After the death of Jesus, the cross became a symbol not only of Roman oppression, but also of Christian resistance. Rome was a society in which might makes right. The love of power was greater than the power of love. But for the Christians, the ends do not justify the means, the means have to be consistent with the ends. The power of love is greater than the love of power. In every way the church set out to show the world a more excellent way of living.

This is our Protestant heritage. The cross is an important symbol of our tradition, but it is not the only symbol. Many years ago, I had the privilege of visiting what was then East Germany, the German Democratic Republic. When I went there, I discovered that the cross was not the primary symbol of the church. The rooster was. The church in East Germany was a “woke” church. The rooster was its symbol. If I was the pastor of a church in certain states, I’d put a rooster on the lawn. Another time I had the good fortune to visit a church called St. John the Baptist Church. I told my host that I could not remember ever visiting a church named after John the Baptist. So, I asked, “How important is John that he should have a church named after him?” My host said, “H’mm, a little more important than Jesus.” So, I asked the next question, “Why?” My host said, “This congregation is a voice crying in the wilderness. That’s why they chose this name.” We need many symbols to tell our story.

Now let me turn our attention to the communion table before I finish this morning. The symbols on this represent our common life, our values as a community, and they connect us with the world. We are fed at this table so that we go out into the world to witness to a world in which there is enough. So, this week I took the liberty of putting Howard Thurman’s Jesus and this Disinherited on the communion table. It’s Black History month. We need symbols that celebrate Black history. Thurman’s book asks the poignant question, “What does religion say to a people who have their back against the wall?” How does the symbol of the cross answer that question? What other symbols help us come to terms with that profound question. What does the church have to say to people who have their back against the wall?  How do we witness to the common good? How do we affirm living with diversity and equality?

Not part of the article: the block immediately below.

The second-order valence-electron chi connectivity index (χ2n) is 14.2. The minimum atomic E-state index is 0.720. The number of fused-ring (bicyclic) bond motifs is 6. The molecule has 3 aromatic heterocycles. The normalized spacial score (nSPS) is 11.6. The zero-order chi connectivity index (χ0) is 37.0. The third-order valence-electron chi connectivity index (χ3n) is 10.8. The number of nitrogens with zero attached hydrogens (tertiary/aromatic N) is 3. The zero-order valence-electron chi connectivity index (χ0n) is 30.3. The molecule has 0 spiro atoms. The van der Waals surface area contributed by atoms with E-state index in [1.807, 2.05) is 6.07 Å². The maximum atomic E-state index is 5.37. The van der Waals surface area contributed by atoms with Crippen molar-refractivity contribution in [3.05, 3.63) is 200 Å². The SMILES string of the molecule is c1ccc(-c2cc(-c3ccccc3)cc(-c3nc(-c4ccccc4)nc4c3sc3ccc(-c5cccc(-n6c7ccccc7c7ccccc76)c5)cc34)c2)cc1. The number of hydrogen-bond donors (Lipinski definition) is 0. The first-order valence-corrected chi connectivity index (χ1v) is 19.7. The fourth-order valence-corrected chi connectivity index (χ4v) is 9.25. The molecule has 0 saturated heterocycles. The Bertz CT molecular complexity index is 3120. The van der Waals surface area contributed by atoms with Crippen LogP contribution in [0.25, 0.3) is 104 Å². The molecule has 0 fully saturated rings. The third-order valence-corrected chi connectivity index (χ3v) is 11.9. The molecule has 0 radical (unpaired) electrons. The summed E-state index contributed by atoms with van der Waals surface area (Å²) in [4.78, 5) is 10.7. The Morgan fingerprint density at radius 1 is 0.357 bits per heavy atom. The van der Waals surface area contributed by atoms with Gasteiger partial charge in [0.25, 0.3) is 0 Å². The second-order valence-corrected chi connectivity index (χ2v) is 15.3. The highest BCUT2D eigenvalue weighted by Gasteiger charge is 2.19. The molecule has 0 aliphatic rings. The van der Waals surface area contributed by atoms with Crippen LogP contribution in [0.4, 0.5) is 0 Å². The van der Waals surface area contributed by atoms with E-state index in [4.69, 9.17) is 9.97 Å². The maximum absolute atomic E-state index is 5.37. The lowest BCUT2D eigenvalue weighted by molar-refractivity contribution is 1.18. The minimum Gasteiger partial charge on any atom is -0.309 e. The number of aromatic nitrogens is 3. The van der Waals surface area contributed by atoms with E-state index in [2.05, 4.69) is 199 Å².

I also put the Pride Flag on the communion table. We have talked about buying a Pride Flag to put on the building. I hope we will make a decision today or next week. Some of you get the newsletter from Kansas Interfaith Action. Rabbi Reiber is the organizer of that group. They lobby in the state legislature. In his newsletter called this week, “Trans Hell Week in Kansas,” because of the dreadful legislation being introduced. One bill targets transgirls in sports, another bill would strip medical practitioners of their license if they help people who are transitioning and another bill regulates who can use which bathroom, and it goes on.

Rabbi Reiber calls this a Niemoller Moment for the church.  Martin Niemoller was a German pastor during World War II. He wrote a famous poem in which he said:

First they came for the communists,

and I did not speak out because I was not a communist.

Then they came for the socialists,

and I did not speak out because I was not a socialist.

Then they came for the trade unionists,

and I did not speak out because I was not a trade unionist.

Then they came for the Jews,

and I did not speak out because I was not a Jew.

Then they came for me,

and there was no one left to speak out for me.

Living with diversity because we believe in equality and we affirm that power of love and the common good is not easy in a state that wants to deny diversity and equality.

Let me close with these words from Angela Davis, she is a social activist. She said: “I’m no longer accepting the things I cannot change. I’m changing the things I cannot accept.” Let it be so.